Riding the tram is no different than waiting for the bus on a hot, low-wind day. The lack of air conditioning is an inconvenience on the few days of the year that get this hot, but not life-threatening. If you are able to be out and about in the ambient heat, you won’t have a problem on the tram.

Note: This was originally formatted as a shorter comment to be posted at, but people (including me) have had difficulty posting over there lately… some receive error messages, some receive dropped connections, etc., so I’ve chosen to amplify my remarks over here.

Get Your Streetcar Passes Now

Sam Adams has decided that transit passes will indeed be honored on the Tram so that regular commuters don’t get soaked with the $4 single-ticket price. As reader Frank Dufay notes, I’m sitting pretty because Sam has included Streetcar Annual Passes on the list of honored fare instruments:

So now, Chris, your $100.00 a year Streetcar pass ALSO gets you on the Tram. Sweet.

Too bad, for me, ONE round trip ticket weighs in at $1.70 (bus & stretcar); $4.00 (tram); $1.70 (bus and streetcar)…or $7.40 for ONE visit up Pill Hill.

Discrimination raised to a whole new level.

And while MY employer pays the Tri-Met payroll tax OHSU’s docs don’t, for further public subsidy.

How crazy are we going to let this get?

For the record, I think the docs group organizing as a non-profit to avoid property tax and transit taxes is indeed a horrible evasion, and I’m open to having the payroll tax exclusion list reconsidered.

But I don’t know why that justifies soaking commuters.

Frank, if you’re going to OHSU as a patient, your ride is free anyway. So were you planning on sightseeing?

Tram Vehicles: Jean and Walt

From PDOT:

Two months ago Commissioner Adams established a tram naming committee with an intention of personalizing Portland’s new skyline icon with names. The committee has completed its work and has decided to name the tram cars “Jean” and “Walt” respectively. Tram car “Jean” honors Jean Richardson, Oregon’s first female engineering graduate, from Oregon State University (OSU). Tram car “Walt” honors Walt Reynolds, the first African American to graduate from the University of Oregon Medical School, now known as Oregon Health and Sciences University (OHSU).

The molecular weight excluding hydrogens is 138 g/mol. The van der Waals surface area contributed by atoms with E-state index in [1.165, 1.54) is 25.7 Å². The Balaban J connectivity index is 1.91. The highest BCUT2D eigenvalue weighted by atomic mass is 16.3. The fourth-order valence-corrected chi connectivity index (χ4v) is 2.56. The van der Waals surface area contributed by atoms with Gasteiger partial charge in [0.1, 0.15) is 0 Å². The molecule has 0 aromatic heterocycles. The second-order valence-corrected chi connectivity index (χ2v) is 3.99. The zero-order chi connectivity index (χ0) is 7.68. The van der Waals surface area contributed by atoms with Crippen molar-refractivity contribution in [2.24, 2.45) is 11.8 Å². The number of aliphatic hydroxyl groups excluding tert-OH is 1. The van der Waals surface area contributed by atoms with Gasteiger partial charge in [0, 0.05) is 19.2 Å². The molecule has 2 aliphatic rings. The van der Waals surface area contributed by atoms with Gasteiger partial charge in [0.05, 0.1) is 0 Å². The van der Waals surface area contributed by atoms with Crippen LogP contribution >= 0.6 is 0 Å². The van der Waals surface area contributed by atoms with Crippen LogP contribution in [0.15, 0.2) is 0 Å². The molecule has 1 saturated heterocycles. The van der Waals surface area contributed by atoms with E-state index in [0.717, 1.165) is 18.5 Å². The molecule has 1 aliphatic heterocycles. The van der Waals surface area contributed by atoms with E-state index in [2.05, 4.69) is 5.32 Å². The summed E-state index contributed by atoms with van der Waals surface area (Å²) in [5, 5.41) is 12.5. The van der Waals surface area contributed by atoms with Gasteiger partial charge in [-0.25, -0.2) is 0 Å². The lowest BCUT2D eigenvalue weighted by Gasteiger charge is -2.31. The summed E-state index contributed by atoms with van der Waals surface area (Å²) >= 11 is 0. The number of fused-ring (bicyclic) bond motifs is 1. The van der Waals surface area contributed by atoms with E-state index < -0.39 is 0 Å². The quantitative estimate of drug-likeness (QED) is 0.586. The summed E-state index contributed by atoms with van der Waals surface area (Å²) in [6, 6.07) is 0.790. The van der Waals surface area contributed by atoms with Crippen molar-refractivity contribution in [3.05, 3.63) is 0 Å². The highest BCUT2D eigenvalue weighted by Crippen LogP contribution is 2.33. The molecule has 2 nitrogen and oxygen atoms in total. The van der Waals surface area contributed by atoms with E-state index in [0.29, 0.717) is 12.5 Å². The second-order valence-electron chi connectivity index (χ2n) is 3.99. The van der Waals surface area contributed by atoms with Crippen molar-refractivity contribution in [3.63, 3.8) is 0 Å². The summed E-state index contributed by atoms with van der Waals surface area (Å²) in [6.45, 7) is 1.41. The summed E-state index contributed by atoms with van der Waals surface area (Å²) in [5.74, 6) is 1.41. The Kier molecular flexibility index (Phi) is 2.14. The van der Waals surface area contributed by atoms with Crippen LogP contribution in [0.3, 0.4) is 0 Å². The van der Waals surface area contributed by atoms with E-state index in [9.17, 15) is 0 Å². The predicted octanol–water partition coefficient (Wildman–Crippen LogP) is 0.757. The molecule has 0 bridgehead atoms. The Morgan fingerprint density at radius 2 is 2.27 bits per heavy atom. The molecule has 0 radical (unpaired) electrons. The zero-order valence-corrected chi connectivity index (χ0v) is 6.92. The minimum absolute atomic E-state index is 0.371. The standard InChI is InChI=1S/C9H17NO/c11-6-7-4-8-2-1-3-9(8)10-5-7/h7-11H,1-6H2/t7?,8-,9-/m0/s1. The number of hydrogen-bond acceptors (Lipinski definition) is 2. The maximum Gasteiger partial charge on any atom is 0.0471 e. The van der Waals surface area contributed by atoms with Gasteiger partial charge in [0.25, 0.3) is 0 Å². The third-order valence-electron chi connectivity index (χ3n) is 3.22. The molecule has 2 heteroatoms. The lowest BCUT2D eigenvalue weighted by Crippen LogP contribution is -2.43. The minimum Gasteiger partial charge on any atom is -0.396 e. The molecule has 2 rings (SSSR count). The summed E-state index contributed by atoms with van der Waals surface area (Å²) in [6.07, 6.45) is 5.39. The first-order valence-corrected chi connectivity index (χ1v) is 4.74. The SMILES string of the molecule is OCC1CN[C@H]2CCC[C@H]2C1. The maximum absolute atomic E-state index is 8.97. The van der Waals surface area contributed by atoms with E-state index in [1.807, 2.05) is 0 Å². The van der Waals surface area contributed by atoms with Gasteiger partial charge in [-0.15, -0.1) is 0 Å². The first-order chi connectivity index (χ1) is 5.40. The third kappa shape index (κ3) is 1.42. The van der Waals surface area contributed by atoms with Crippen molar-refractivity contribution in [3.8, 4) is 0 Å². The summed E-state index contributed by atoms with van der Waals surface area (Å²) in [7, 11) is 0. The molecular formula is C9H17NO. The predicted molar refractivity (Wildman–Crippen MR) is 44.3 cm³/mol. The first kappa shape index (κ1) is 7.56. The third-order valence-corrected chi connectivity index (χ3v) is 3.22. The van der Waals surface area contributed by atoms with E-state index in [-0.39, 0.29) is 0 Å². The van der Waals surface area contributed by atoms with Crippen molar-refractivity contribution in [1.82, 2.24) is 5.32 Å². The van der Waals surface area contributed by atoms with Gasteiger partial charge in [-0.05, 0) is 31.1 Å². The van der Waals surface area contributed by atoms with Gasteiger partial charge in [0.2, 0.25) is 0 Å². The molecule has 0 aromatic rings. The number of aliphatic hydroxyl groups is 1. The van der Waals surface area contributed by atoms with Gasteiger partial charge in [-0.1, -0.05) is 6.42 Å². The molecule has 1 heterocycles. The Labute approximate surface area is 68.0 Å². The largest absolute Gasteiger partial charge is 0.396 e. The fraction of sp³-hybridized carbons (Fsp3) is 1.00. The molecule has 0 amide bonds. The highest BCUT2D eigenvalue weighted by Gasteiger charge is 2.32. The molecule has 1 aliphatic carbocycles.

Despite enduring gender discrimination during her time at school and in establishing her career, Jean Richardson persevered. She graduated from OSU in 1949 and found gainful employment by first offering her services pro bono until her employer deemed her work professionally competent and worthy of a paycheck.

Walt Reynolds is a community leader in ways beyond being first African American in Oregon to earn a medical degree from OHSU in 1949. The Oregonian reported on July 10, 1997: “It’s after 6 p.m. and Reynolds is still seeing patients, as he has for more than four decades of solo practice. It’s one of the ways he gives back to his community. In addition to his work, which the 77-year-old Reynolds has continued well past regular retirement age, he has served as president of the Urban League, a mentor to other minority health professionals and a volunteer on numerous projects. Today, he dreams of establishing a clinic with other black family doctors to build a community tradition.”

Complementing the tram car names, the committee also selected two station names derived from the Tualatin language: Chameffu, meaning “On the mountain,” for the Upper Station and Chamanchal, meaning “On the river” for the Lower Station. Commissioner Adams and the local Native American community are pleased that that the City is naming a significant project using a local tribal language.